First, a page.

The Worst Guest at Disney


Disney has a notorious reputation for the quality quest receive when coming to the parks. It is what puts Disney far above any other theme park. One could say that the rides, entertainment, and food are what create the magic, but speaking from behind the scenes experience, the Cast Members are truly the root cause for all things pixie dust.
However, as a former Cast Member, I can say that not all guests take in the magic. There are times people will be unhappy, unsatisfied, and downright aggressive because of something that did or did not happen. It is a part of any job as most people know. There are those out there that are very pleasant, but then there are those who make you want to quit. It all depends on the weather, well, that is just what we would tell each other backstage after dealing with a less than grateful quest. I have already done a few articles on my best moments while working, so here is my by far worst moment as a Walt Disney World Cast Member.

Dory Lady-
It was very clear that this lady was not one you wanted to get on the wrong side of. Even though I was at the jewelry section trying to help guests pick out watches, she was making such a scene with her kids that it was hard to ignore. Her son wanted the whale shark, Destiny, plush from Finding Dory, and her daughter wanted the beluga whale, Bailey, from the same movie. Both kids had asked and she screamed no at them, this isn’t unusual for a gift shop at Disney… or anywhere in the world, but, usually, the child is throwing a tantrum to receive a screaming reaction for the parent. However, this mom was fuming with negative emotion and the kids just took it despite being well behaved.
Later, the woman approached me with the two stuffed animals and placed them out the jewelry counter with no regard for the guest I was helping or the small line that she cut. I told her that the jewelry section was for jewelry purchases only (that is what I tell people who want to check out when it is busy because there are at least twenty other cash registers open thy can go to with less busy Cast Members). I then watched her as she pouted away from me to the other side of the jewelry section to where another Member was standing. This Cast Member was a full-timer and did not care that she had cut a whole line to check out two plush toys. The lady was muttering to herself angrily and took the toys and darted out the door pulling her kids.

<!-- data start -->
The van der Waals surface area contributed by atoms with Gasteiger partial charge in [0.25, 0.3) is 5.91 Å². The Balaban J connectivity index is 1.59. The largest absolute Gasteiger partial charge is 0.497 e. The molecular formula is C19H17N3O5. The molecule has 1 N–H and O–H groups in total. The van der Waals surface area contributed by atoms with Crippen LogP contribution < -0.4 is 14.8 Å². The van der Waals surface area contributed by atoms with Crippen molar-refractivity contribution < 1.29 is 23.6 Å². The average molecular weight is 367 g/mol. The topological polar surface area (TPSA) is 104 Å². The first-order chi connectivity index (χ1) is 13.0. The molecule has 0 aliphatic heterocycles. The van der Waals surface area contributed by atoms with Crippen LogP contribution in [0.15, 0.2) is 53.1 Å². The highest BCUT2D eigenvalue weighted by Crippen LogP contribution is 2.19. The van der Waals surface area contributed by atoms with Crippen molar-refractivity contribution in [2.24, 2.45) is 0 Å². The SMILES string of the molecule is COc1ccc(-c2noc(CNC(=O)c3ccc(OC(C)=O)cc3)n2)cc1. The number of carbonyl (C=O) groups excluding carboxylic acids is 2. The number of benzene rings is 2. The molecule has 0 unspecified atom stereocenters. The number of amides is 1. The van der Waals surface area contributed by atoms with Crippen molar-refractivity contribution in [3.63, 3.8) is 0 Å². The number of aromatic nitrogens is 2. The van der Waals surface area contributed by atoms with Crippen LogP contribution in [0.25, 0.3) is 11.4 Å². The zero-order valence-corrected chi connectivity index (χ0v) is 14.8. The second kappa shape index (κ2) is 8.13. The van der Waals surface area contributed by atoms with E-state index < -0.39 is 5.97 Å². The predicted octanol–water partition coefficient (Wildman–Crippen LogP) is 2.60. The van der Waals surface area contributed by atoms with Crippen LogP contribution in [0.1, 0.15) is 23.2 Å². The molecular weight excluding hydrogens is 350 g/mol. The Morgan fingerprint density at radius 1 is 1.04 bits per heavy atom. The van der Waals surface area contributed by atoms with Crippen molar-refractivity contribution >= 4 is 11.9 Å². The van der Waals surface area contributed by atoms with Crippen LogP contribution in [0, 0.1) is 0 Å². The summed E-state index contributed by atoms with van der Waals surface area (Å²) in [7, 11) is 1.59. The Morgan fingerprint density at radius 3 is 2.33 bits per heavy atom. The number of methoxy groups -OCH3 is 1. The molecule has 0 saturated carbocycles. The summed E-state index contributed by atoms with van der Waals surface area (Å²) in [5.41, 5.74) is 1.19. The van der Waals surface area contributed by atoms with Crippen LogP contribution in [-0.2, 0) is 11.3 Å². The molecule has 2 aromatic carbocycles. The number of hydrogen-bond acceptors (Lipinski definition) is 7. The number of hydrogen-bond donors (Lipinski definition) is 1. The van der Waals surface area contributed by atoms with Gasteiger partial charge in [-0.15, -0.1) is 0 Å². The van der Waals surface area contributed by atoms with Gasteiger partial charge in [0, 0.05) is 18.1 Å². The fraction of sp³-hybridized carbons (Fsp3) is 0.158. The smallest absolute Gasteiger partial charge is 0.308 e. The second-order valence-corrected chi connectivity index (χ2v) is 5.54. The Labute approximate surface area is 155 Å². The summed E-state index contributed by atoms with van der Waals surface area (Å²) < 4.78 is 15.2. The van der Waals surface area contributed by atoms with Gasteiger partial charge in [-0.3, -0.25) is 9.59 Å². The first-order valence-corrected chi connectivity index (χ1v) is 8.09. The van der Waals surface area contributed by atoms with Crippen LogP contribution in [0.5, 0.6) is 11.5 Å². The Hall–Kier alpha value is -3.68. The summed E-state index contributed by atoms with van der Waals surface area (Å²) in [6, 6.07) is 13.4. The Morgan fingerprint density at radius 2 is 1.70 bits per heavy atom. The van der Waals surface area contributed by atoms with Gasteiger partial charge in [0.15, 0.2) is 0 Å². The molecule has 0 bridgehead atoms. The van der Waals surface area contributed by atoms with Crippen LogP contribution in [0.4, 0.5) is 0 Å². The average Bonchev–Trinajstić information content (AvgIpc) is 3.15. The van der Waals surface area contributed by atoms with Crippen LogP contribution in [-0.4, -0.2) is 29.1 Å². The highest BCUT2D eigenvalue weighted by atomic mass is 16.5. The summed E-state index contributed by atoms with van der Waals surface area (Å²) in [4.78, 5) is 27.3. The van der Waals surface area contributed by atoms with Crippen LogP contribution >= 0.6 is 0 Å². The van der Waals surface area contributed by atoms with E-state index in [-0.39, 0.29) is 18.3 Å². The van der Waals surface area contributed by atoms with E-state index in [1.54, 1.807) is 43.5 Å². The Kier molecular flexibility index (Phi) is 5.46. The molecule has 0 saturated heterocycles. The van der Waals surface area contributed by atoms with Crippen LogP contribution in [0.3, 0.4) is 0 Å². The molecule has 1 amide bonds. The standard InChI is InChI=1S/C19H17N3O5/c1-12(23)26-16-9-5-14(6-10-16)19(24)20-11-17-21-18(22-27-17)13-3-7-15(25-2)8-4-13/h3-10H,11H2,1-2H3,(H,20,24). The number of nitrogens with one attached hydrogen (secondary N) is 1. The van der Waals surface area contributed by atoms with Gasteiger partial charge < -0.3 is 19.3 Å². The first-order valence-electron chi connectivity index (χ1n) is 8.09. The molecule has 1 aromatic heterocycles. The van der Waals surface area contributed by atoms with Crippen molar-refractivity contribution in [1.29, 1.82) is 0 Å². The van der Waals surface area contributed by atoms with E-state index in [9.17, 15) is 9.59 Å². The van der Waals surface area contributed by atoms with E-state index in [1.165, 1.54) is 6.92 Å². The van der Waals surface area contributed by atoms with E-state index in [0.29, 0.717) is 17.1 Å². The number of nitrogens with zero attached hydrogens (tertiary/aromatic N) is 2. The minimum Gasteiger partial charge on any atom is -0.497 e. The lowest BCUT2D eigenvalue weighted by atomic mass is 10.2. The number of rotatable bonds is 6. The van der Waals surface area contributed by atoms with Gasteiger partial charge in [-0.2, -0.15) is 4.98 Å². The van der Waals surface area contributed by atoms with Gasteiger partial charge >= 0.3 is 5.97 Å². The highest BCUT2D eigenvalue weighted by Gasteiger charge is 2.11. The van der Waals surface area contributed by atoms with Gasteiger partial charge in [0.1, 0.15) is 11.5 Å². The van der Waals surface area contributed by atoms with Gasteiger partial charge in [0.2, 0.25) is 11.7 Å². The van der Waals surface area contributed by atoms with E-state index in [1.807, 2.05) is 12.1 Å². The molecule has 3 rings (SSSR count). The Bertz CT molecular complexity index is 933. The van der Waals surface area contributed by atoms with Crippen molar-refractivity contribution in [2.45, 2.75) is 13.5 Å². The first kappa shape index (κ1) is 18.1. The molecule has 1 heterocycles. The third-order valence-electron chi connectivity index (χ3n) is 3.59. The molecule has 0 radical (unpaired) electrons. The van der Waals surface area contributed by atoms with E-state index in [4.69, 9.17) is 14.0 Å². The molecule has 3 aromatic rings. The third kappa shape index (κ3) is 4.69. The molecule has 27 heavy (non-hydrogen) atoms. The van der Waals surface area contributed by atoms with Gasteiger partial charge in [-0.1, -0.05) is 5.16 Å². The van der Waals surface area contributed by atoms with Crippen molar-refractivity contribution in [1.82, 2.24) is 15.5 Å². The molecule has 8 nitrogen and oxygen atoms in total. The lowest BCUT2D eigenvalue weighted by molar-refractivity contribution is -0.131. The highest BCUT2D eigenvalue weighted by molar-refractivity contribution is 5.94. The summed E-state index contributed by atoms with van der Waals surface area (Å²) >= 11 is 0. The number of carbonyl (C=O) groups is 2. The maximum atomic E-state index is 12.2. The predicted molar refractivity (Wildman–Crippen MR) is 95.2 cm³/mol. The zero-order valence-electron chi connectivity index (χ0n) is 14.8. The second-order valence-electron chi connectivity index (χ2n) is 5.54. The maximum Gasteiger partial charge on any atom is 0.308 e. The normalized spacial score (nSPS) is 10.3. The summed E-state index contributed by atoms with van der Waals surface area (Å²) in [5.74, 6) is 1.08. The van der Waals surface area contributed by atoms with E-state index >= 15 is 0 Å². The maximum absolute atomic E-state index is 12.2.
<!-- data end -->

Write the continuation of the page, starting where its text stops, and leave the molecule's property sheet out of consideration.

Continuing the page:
No more than five minutes later, the full-timer walks up from behind me and says “I need you to help me do an exchange.” I look up and there is the very frustrated woman holding Bailey the beluga and Hank the octopus. “My daughter wants this one instead and it is an even exchange so bing bang boom done, okay? Hurry it up.” At with that I just nodded and started the process of the exchange, it has to go through the register to keep track of stock. The computer was acting up so I told the woman, “this may take a few moments.” She then yelled at me, “it’s an exchange and it is an even exchange, why would that take more than a second. You suck at your job and hurry it up.” I was so flustered by her behavior at this point I did not know how to respond. My first instinct was to make the quest happy, as Disney had brainwashed me to do. “What if I cut off the tag and do the exchange and you can just leave now?” I grabbed the scissors and was about to cut the tag off when she grabbed my arm, pulled me forward over the counter, and tried to swing at me. She yelled, “No! Those are collectibles!” I was able to duck away from her punch but she tried to grab my arm again. I quickly ripped the receipt from the printer as the transaction finalized and handed it to her along with Hank. My hands were shaking and I couldn’t process words as she stormed out of the store once more. What broke my heart more than anything was that the whole time she was confronting me her maybe seven-year-old daughter was begging her to just leave the store and to stop being mean. You know you have crossed the line when a kid has a better understanding of common courtesy than you do.
The full-timer went and got a manager to come talk to me about what had happened. I wrote a report and security was instructed to find her and escort her out of the park. I never had a guest be so mean or aggressive before. Sometimes passive-aggressive, and usually upset or peeved, but never shouting and punching. I had no idea how to process it. People pay thousands of dollars to come to Disney and enjoy the park, I understand when things go less than perfect they can become mad. I have been there before, I totally get it. But there is no excuse for violence or rage, and there is no room for it at the happiest place on Earth. The take away from this story is to be nice to those who have to work with the general public and to never make a Cast Member upset. Because Mickey will find you, and you will be exiled from all Disney property.